Burlen Clayton Cupp Jr.
Burlen Clayton Cupp Jr. was born on April 1, 1917, to Burlen C. Cupp Sr. and Irene Hoffman-Cupp. He grew up, with his sister and two brothers, on a farm, in Tymochtee Township, near Newark, Ohio, and attended schools in Vanlue, McCutchenville and Sycamore, Ohio. Like many young men of his time, he did not finish high school. Knowing that it was just a matter of time before he was drafted, Burlin enlisted in the U.S. Army, at Fort Hayes in Columbus, Ohio, to fulfill his military obligation.
was inducted on February 6, 1941, and sent to Fort Knox, Kentucky.
assigned to the C Company 192nd Tank Battalion which was
originally an Ohio National Guard Tank Company. At Ft. Knox,
Burlin was trained as a tank driver. After training he
was sent to Camp Polk, Louisiana, to take part in maneuvers. While
at Camp Polk, Louisiana, he learned he was being sent overseas. He was
given leave to say goodbye to his family. While home, he proposed to Martha Reed. Her answer was
"no". She said she needed to
finish school but promised to wait for him to return.
In late 1941, the C Company traveled from Camp Polk, Louisiana, to Angel Island in the San Francisco Bay. While at Angel Island the soldiers were inoculated and prepared for overseas duty. Burlen started his journey to the Philippine Islands in late October, 1941. During the journey to the Philippine Islands, the transports stopped in Hawaii and Guam before arriving at Manila on Thanksgiving, 1941. On December 8th, two weeks after arriving in the Philippines, Burlin lived through the Japanese attack on Clark Field. He and the rest of C Company spent the next four months fighting the Japanese.
On February 2, 1942, Burlen was involved in an engagement against the Japanese in the area of the Agloloma and Anyasas Rivers. During this action, Burlen was wounded. He was awarded the Purple Heart.
On April 9, 1942, the Filipino and American forces on Bataan surrendered to the Japanese. On this was the day Burlen became a Prisoner Of War. Burlen took part in what became known as the death march.
During the march, the prisoners were given no food or water. While on the march, they could see water running from the Artesian wells they marched past, but they could not get a drink. If they tried to get water, the Japanese would shoot them. At the same time, when the Filipinos tried to give the prisoners food, the Japanese bayoneted or shot them.
Burlen watched as those men who fell to the ground were shot, bayoneted, or run over by trucks. No man dared help a prisoner who fell because of the penalty of death that came with attempting help a fallen prisoner. He witnessed a group of prisoners marched into a field and shot with machine guns. He also watched another group of POWs machine gunned because they had attempted to get a drink of water from the ditch along the road.
Burlin recalled that the Japanese were cruel beyond words to the Filipino people. It seemed to him that the Japanese enjoyed decapitating and bayoneting them.
When the POWs reached San Fernando, they were crammed into small wooden boxcars. These boxcars were so small and crowded that those who died remained standing. The POWs disembarked at Capas and walked the last few miles to Camp O’ Donnell. The prisoners called Camp O'Donnell a "death trap". At least fifty men died there each day. There was only one water faucet in the entire camp. If a prisoner wanted water, he stood in line for hours.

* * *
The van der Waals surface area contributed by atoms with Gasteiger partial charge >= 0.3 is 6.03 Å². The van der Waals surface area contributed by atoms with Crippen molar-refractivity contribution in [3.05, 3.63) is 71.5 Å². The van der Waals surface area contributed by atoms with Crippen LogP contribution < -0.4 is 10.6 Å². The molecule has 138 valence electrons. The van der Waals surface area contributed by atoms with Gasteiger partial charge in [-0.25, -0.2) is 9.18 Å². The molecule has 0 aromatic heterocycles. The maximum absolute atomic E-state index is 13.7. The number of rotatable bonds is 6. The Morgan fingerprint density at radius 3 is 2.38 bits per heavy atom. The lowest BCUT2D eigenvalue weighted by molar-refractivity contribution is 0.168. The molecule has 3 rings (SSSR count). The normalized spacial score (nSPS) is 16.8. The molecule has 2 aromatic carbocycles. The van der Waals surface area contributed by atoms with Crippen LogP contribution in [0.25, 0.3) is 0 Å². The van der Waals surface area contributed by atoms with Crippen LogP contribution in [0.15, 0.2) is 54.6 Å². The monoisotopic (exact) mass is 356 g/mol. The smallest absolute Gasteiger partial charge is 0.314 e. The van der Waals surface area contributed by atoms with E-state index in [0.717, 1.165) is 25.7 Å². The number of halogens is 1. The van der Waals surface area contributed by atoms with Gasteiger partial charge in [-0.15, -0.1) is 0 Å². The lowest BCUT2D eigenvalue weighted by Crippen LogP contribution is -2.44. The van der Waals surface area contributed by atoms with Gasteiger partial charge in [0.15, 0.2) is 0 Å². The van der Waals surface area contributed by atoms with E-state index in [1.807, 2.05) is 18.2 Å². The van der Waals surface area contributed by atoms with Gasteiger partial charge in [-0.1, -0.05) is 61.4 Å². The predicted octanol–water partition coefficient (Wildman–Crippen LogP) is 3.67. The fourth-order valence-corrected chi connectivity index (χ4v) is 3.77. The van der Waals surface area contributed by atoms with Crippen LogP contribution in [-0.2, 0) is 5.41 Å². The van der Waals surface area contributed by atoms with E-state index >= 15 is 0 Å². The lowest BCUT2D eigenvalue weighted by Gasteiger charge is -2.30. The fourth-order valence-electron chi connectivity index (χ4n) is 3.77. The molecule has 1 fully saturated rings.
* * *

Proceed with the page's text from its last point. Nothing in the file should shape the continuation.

Burlen was next transferred to Cabanatuan. He was then sent to Mindanao and Bilibid Prison. While at Bilibid, he was processed for shipment to Japan.
In 1944, Burlen was sent to Manila, there he was boarded on what became known as a hell ship. In the convoy there were three ships carrying prisoners. On the way to Japan, the two outer ships were bombed. Only the ship Burlen was on successfully made the trip to Japan. When Burlin reached Japan, he was held at Tokyo Camp # 3. While at this camp Burlin and the other POWs raised vegetables. He was also held at Mitsushima Camp. The POWs were used as laborers to build a dam.
Burlen was then taken to Tokyo 16B in 1944. During Burlen’s time at this camp, he worked in a carbide factory. The carbide factory was in a mine shaft in Kanousi, Japan. While in this camp, some of the POWs built a radio and hid it in the latrine. When it was discovered, the Japanese executed anyone they believed to be involved in building and hiding the radio.
While a POW, the worse duty Burlen had was on a burial detail. On this detail, the prisoners had to carry bodies of the dead up a hill. When they reached the top, they had to report to a Japanese guard who recorded the dead man's name. The Japanese would then remove the anklebone and put it in a box with the prisoner’s name on it. After this was done, Burlen and the other men on the detail had to roll the bodies down the hill and either leave them there or burn them. This depended on the Japanese guard on duty.
The only other member of the 192nd in the camp was Harry Noworul of B Company.
With no radio, Burlen and the other POWs had no idea of how the war was going. Burlen realized the war was over when the Japanese guards opened up a building filled with Red Cross parcels and walked away. The parcels inside were for the prisoners but had not given to them the entire time that they had been in the camp.
After being liberated by Allied forces on September 7, 1945, Burlen was returned to the Philippines Islands to be fattened up. Burlen returned to the United States on October 13, 1945. The first thing Burlen did when he reached California was to call his parents.
Burlen was discharged, from the army, on March 25, 1946. When he returned home, he married Martha Maxine Reed on November 18, 1945. He was the father of five children.
Burlen Clayton Cupp Jr. passed away on April 19, 1963. He was buried at Saint Peter's Catholic Cemetery in Upper Sandusky, Ohio.
The photo at the below was taken while Burlen was a POW in Japan.